Top 10 locations of manufacturing clusters in China include Guangdong, Shanghai, Jilin, Hubei, Guangxi, Chongqing, Beijing, Jiangsu, Hebei, and Zhejiang.
To tap into China’s auto market, UK companies can make use of local events as market entry opportunities in the country as the first step. They may attend auto-related exhibitions, trade shows or forums to showcase their products and pitch to potential Chinese clients. For example, China EV100 Forum 2021, recently held on 15th January 2021, is a major online forum in the NEV sector. More than 200 VIP guests joined the next generation vehicle event, including those from governments, associations, research institutes and companies. As a sub-forum, the 5th China-UK EV Innovation Forum invited EV experts from both countries to explore mutual opportunities. Due to COVID-19, the event had various live streamed sessions continuing the likely trend of upcoming events to be conducted virtually. As the automakers and supplier chain aspire to produce better quality vehicles and components, Testing Expo China 2021 in September 2021 is another event to be considered. Automechanika Shanghai will also take place in November 2021.
In 2018, China issued the plan to cancel its mandatory policy requiring that the Chinese shareholding must be higher than international one in all automotive joint ventures set up in the country. NEV companies are the first type to have the share restriction lifted, while others will also be free of it by 2023. As a result, BMW was the first foreign automaker to take controlling stake at 75% purchased from its JV partner Brilliance Automotive. Tesla set up its 100% wholly owned entity in China in 2018 and has completed the work to build the mega manufacturing base in Shanghai, aiming to produce 300,000 Model 3 and 250,000 Model Y cars in 2021, manufactured from the facility. Chinese government has been striving for market liberalization and reform on technology transfer and IP protection to create a more competitive domestic market. Automotive sector sets a new direction of the overall liberalization trend.
China has targeted developments in specific parts of the automotive sector as a key part of their industrial strategy (Made in China 2025). This includes NEVs and intelligent and connected vehicles. As already stated, China is the biggest market in the world for NEVs for both manufacturing and sales.
The UK has a long history of automotive excellence and is home to many renowned automotive and engineering companies (70% of the F1 teams have bases in the UK) that are part of the global supply chain. This history and heritage of excellence is highly sought after by the Chinese automakers and supply chain players. As China continues to develop its NEVs, intelligent and connected vehicles (ICT), it needs expertise in advanced lightweight materials, autonomous technologies, batteries, motors, energy management technology, body control management system, information, communication, and entertainment systems. These will be the areas where UK companies can find opportunities and collaborate. For example, a UK supplier in electronically controlled air suspension (ECAS) collaborated with a Hangzhou-based Chinese supplier to position their air suspension systems for the growing ECAS market particularly in the premium NEV segment11. Overall market is worth $8.8bn USD (CAGR 8.3% between ’16 – ’25).12
In terms of these opportunities, Chinese companies are looking for solutions in all forms, covering products, design and consultation services. A step beyond the opportunities is to potentially form a joint-venture or establishing a wholly foreign owned enterprise (WFOE) especially considering the market liberalization mentioned above.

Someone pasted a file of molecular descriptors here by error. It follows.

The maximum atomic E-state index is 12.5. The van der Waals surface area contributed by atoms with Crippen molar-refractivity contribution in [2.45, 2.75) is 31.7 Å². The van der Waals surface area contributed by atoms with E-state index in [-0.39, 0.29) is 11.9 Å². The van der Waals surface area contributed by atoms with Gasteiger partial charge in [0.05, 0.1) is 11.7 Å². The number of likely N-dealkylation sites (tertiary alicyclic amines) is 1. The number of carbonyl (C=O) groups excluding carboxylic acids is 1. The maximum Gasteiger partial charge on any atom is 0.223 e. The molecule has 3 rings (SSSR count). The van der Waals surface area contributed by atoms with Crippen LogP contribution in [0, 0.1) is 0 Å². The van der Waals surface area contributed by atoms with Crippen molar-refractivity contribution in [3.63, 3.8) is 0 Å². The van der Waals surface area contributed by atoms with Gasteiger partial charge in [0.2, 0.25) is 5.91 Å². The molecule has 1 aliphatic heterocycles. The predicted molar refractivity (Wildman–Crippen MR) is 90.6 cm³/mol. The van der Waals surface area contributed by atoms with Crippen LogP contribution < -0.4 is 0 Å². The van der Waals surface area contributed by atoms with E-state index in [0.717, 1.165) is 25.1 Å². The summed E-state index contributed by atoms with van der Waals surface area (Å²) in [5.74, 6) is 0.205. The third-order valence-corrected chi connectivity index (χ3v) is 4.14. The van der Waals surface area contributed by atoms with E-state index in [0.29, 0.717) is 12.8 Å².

Route to Market
Around 40% of UK companies trading with China say bureaucracy remains a major challenge, according to Santander’s latest 2021 Spring Edition Trade Barometer, while 36% cite regulatory barriers as an issue. As a fast-growing economy, China faces bureaucratic challenges like other emerging markets. However, eagerness and successes in recent reforms propelled China’s Ease of Doing Business Index from 46 (’19) to 31 (’20). Finding the right local partner, IP protections and the correct entity setup are areas Santander and CBBC can support to navigate the challenges. We have successfully opened the doors for many UK SMEs and large corporates to trade and invest in China.
Santander has a strong local presence and partners in China and understands the breadth of practical help that is needed to connect companies to the right opportunities. This covers a variety of support from knowledge of the local culture, language, and regulatory environment to operational support such as legal or HR resources. Above all it means helping companies move with confidence by putting them in touch with people they know they can trust.
Speak to us to have a bespoke solution tailored to your business’ own unique sets of challenges. Dennis Lin is Santander UK’s China Trade & Investment Corridor Director and Paul Brooks is UK Head of Manufacturing & Automotive.
China Gateway is the China–Britain Business Council’s premier market advisory service – designed to meet client’s individual and bespoke business objectives. You may be seeking to export to China for the first time and in need of market intelligence, competitive analysis, verified contacts or a costed, market-entry strategy. Or you may be a company with existing trade in China looking to develop and grow your business through leveraging new sales and marketing channels, platforms or establishing a permanent in-market presence. Whatever stage you are at in your China journey as a business, China Gateway can enable you to achieve your goals both efficiently and cost effectively.
If you would like to discuss how CBBC can support your business in China then please contact David Gregory, China Market Business Adviser.
12Infiniti analysis, industry interviews